The owners of Siena Tavern in River North and BomboBar in West Loop are opening a casual neighborhood restaurant and bar in the West Loop space that celebrity chef Graham Elliot once called his own. Bandit should open in early June at 841 W. Randolph Street, the former home of Graham Elliot Bistro and Gideon Sweet.
DineAmic Hospitality Group co-founder David Rekhson sees Bandit as complementing Randolph Restaurant Row, home of big names like Stephanie Izard’s Girl & the Goat and Rick Bayless’s Leña Brava. Ownership wants to open a place where patrons can have pre- or post-dinner drinks before or after visits to nearby restaurants like DineAmic’s own Bar Siena down the street. But at the same time, lunch and dinner will be taken seriously. Rekhson said diners will find a cut of the same dry-aged beef like they do at Prime & Provisions, the company’s River North steakhouse. The menu will feature creative spins on American comfort foods.
The vibe will grow more toward a bar as the music’s volume increases into the night. That’s in line with the atmosphere at other DineAmic spots, which include two other West Loop restaurants. It’s a successful strategy and Rekhson feels he and company co-founder Lucas Stoioff have a good handle of what works in the neighborhood. For example, a restaurant in the West Loop needs to know how events at the nearby United Center will affect business. Bar Siena’s been open for four years on Randolph.
“It was a while until we figured out how all that works,” Rekhson said.
The Bandit space last housed Gideon Sweet, a collaboration between Matthias Merges and Elliot that closed in October, and part of what attracted DineAmic to the space was an 80-seat patio surrounded by cobblestone, Rekhson said. It reminds him of dining al fresco in Paris. Bandit (the name isn’t a Burt Reynolds’s reference, Rekhson said) will also serve weekday lunch so customers can take a break from the workweek with a burger or sandwich. The mantra is to serve the best possible versions of familiar items. For example, they’ll serve hot dogs with natural casings with pickles made at the restaurant.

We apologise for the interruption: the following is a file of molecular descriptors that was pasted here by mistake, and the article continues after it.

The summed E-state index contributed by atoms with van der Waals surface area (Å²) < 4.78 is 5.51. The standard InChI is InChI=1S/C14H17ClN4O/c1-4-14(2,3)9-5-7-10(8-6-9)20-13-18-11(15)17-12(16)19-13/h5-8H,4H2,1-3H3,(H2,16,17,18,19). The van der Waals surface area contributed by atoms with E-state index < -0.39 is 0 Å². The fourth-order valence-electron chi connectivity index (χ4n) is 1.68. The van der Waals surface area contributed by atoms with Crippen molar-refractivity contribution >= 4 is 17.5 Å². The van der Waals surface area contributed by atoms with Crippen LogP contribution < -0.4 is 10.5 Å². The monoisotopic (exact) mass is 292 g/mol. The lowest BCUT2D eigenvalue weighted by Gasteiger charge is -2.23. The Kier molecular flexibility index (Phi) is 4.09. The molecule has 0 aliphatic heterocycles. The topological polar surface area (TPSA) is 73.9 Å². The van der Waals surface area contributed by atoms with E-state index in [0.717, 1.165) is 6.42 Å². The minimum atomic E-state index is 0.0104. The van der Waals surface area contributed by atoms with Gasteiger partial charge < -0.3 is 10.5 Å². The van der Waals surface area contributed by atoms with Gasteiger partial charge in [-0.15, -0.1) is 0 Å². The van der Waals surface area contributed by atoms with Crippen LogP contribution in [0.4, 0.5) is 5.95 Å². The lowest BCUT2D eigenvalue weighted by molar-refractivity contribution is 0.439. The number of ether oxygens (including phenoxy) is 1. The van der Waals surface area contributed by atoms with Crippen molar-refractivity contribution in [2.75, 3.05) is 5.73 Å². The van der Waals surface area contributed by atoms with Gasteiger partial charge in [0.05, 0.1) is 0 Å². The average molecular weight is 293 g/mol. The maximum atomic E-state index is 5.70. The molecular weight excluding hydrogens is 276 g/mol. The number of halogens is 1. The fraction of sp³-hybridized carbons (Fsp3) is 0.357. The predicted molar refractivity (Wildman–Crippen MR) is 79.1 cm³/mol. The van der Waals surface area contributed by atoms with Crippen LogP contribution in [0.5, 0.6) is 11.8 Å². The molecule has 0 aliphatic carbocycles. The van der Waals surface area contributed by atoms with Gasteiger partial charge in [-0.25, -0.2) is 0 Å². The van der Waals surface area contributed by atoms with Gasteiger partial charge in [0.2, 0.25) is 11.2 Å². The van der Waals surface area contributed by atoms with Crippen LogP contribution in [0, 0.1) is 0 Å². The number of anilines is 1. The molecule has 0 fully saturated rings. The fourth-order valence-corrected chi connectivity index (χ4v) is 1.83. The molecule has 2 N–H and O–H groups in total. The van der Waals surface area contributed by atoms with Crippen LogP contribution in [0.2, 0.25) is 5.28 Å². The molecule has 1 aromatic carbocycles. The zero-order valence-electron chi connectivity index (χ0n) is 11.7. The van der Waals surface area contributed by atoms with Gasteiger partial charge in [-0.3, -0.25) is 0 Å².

“I think the location needed to be a little bit more mainstream, a little bit more casual,” Rekhson.
Rekhson didn’t reveal the chef’s name, only saying that it’s a name familiar to Chicagoans. The only other nugget is that the chef didn’t compete on Top Chef like other DineAmic chefs Fabio Viviani (Siena Tavern) and Katsuji Tanabe (Barrio).
Diners won’t find fancy presentations at Bandit. They’ve converted the kitchen, which was more set up for fine dining food, into a space that’s more reminiscent of a short-order kitchen. Burgers, sandwiches, and hot dogs should be part of the menu. Brunch and breakfast favorites like pancakes, waffles, and French toast will be incorporated into desserts.
There will be a playful, nostalgic element that also extends to the drinks. Cheap domestic beers may be served in chalices. Fancy champagnes could be poured into mugs. Servers may pour a cocktail from a Thermos. These elements may remind customers of dive bars, though it’s hard to describe any watering hole along Randolph Street is a true dive, the kind of bar with sticky floors and PBR. Most dive bars don’t have Tiffany chandeliers like they will at Bandit. The dive bar element is more from the lighting and vintage signage: Expect neon and twinkle lighting.
“You might see this lighting at a dive or college dorm,” Rekhson said. “You might have had cocktails in a setting like this.”
Design wise, they’ve demolished Gideon Sweet’s old bar to build a smaller version of the bar at Bar Siena. They’ve also moved the bar away from the window toward the kitchen. There’s also a DJ booth and a space for live music.
Come back for more info as June approaches. Crain’s first reported the story.